Cheating at the Marathon

on Friday, November 14, 2014 at 9:10 PM

By now, you've probably heard the story of Tabatha Hamilton who was disqualified at the Chichamauga Marathon this past weekend.  She crossed the finish line first in a not to shabby time of 2:55 or so. She had a really good day and ran a 1:18 negative split.  That is, she ran a 1 HOUR and 18 minute negative split.  That's right. After crossing the half mark in 2:06:51, she then proceeded to run the second half in 48 minutes. To give you some reference, the men's half marathon world record is 58 minutes and change. 

Now she claims that the timing half timing mat was wrong and that she crossed at about 1:36:51 which put her second half at 1:17:30. That's still a 19 minute negative split. I'm sorry, but you don't accidentally run a 19 minute negative split.  It's fairly obvious that she cheated. Now I will admit that I've given some thought to how best it would be to cheat at a marathon. Not that I would ever do it (or so i think), but it's an interesting mental exercise.

Here are some tips that I think might be useful if you want to cheat at a marathon.

1) Don't set a world record.
This is fairly easy.  If you're cheating at the marathon and want to get caught fairly quickly, be sure that you run the race, or portions of the race at a pace that's faster than any other human being has run in the past.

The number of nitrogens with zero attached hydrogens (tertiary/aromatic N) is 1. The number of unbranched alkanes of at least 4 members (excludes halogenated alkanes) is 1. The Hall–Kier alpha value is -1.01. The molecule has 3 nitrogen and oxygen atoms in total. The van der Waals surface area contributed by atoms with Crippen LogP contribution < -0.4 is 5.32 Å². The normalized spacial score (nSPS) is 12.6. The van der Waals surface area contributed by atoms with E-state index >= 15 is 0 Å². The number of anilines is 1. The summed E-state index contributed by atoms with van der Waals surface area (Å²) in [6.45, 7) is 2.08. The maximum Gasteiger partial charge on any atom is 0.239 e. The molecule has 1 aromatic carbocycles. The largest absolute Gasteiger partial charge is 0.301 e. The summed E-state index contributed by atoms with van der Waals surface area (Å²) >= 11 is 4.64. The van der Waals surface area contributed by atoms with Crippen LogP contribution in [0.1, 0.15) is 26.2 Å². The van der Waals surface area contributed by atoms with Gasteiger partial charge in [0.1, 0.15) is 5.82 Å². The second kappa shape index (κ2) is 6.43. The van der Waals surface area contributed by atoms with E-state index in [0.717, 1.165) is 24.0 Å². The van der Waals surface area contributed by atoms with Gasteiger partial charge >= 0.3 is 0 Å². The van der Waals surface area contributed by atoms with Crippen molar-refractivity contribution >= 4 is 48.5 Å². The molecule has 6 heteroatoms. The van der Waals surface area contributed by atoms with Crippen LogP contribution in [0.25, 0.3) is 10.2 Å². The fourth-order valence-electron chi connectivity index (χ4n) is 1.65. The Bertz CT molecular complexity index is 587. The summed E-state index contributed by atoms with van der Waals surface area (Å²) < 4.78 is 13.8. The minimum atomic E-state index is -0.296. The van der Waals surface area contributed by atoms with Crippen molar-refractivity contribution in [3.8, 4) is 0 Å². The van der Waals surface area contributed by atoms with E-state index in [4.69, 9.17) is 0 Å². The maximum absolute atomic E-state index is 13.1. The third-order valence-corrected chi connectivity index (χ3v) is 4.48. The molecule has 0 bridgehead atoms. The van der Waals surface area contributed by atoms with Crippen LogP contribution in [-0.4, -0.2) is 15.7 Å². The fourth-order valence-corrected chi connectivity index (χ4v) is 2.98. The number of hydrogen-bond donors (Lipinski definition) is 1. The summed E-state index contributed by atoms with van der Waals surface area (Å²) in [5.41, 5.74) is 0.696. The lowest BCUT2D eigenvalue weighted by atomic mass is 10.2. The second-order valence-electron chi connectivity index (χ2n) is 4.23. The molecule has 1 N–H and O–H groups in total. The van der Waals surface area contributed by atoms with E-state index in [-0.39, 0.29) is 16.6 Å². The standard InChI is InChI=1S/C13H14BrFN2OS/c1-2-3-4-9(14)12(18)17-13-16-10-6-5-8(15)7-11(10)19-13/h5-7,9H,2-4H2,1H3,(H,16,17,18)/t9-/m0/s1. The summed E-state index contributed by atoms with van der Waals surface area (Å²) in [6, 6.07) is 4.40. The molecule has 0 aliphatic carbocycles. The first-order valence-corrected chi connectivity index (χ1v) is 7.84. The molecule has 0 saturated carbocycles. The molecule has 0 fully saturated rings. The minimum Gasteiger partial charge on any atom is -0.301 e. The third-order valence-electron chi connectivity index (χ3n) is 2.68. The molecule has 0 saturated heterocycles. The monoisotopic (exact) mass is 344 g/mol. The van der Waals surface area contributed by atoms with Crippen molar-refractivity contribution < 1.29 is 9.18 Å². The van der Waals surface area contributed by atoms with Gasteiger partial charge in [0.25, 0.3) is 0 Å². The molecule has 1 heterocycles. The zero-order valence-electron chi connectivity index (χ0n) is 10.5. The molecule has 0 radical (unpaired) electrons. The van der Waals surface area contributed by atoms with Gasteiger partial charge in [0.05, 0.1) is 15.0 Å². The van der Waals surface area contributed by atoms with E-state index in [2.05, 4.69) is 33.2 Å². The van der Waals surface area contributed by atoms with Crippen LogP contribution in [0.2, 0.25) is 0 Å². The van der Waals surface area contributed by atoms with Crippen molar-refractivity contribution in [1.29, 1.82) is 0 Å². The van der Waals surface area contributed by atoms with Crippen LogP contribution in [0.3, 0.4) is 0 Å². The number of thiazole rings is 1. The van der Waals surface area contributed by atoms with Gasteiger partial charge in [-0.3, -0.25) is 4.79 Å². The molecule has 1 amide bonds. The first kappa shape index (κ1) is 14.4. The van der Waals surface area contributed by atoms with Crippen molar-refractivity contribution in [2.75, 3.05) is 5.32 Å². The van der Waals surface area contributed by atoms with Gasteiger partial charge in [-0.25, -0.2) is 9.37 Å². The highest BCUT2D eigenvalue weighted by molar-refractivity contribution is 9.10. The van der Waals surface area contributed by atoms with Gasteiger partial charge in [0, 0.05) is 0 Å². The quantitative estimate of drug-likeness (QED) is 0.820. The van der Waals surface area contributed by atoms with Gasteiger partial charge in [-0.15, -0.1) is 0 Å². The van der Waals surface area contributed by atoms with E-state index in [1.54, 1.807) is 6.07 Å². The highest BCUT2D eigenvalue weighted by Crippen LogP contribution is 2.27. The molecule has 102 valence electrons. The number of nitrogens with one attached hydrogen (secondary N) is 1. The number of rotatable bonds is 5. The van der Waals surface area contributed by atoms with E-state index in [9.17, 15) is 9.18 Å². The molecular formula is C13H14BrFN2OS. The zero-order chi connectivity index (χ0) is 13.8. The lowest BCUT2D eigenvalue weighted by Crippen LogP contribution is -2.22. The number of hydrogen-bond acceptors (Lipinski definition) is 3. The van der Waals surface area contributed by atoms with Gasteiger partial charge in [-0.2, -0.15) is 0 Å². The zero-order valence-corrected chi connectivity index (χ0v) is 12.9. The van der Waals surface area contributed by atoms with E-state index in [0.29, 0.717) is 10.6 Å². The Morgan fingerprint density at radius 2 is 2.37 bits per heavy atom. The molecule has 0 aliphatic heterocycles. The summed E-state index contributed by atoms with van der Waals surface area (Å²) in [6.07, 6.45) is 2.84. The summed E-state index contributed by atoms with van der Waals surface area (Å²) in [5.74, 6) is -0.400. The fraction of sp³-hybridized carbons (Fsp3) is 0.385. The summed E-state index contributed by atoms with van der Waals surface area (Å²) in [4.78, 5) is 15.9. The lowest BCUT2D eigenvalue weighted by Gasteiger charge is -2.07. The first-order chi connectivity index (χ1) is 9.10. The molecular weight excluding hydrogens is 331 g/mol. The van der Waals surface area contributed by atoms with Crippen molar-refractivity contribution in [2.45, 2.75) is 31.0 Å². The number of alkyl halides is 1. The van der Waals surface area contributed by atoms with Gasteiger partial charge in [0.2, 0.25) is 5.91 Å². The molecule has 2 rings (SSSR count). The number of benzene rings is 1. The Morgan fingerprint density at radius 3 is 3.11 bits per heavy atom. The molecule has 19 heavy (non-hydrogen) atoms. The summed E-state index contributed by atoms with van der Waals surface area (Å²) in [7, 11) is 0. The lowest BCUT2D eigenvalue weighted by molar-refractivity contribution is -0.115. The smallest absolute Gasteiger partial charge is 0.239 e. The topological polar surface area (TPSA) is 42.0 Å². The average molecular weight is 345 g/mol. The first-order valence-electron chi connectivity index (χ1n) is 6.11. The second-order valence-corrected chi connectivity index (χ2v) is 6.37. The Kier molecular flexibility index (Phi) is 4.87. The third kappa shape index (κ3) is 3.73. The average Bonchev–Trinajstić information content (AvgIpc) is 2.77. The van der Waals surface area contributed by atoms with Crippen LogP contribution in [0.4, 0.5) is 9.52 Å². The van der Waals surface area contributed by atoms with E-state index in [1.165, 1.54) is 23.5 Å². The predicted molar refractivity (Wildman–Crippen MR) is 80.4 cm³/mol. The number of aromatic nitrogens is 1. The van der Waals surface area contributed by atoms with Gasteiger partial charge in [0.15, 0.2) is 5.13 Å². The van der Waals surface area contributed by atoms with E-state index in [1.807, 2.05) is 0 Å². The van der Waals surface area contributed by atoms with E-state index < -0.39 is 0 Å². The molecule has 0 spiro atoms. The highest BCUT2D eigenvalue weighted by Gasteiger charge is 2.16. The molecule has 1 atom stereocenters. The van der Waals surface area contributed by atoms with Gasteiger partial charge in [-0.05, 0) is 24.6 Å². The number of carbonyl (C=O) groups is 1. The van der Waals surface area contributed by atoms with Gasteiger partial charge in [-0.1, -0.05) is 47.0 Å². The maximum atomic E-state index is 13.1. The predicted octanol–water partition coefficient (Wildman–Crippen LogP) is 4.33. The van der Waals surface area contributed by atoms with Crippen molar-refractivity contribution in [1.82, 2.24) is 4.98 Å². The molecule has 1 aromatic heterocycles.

2) Don't win.
This is another fairly easy rule to keep in mind.  Leaders of a race usually have a bike or escort of somekind.  If you suddenly pop up in front of the escort without the escort seeing you pass them, it's a definite red flag.

3) Know the course.
Knowing the course ahead of time allows you to plan your route, you can easily see where you can cut portions of the course if you need to.  Marathons will usually post the course route on the website.   Course that have out and backs are good to cheat with as are courses with loops, as you can cut out portions of the race but still generally be around where you need to be. The caveat being that if the race has a timing mat in the loop, this can get you into trouble (see point 4).  Courses that are point to point in one direction are harder to cheat at unless you have "alternative" transportation.

4) Know the location of the timing mats and do the math.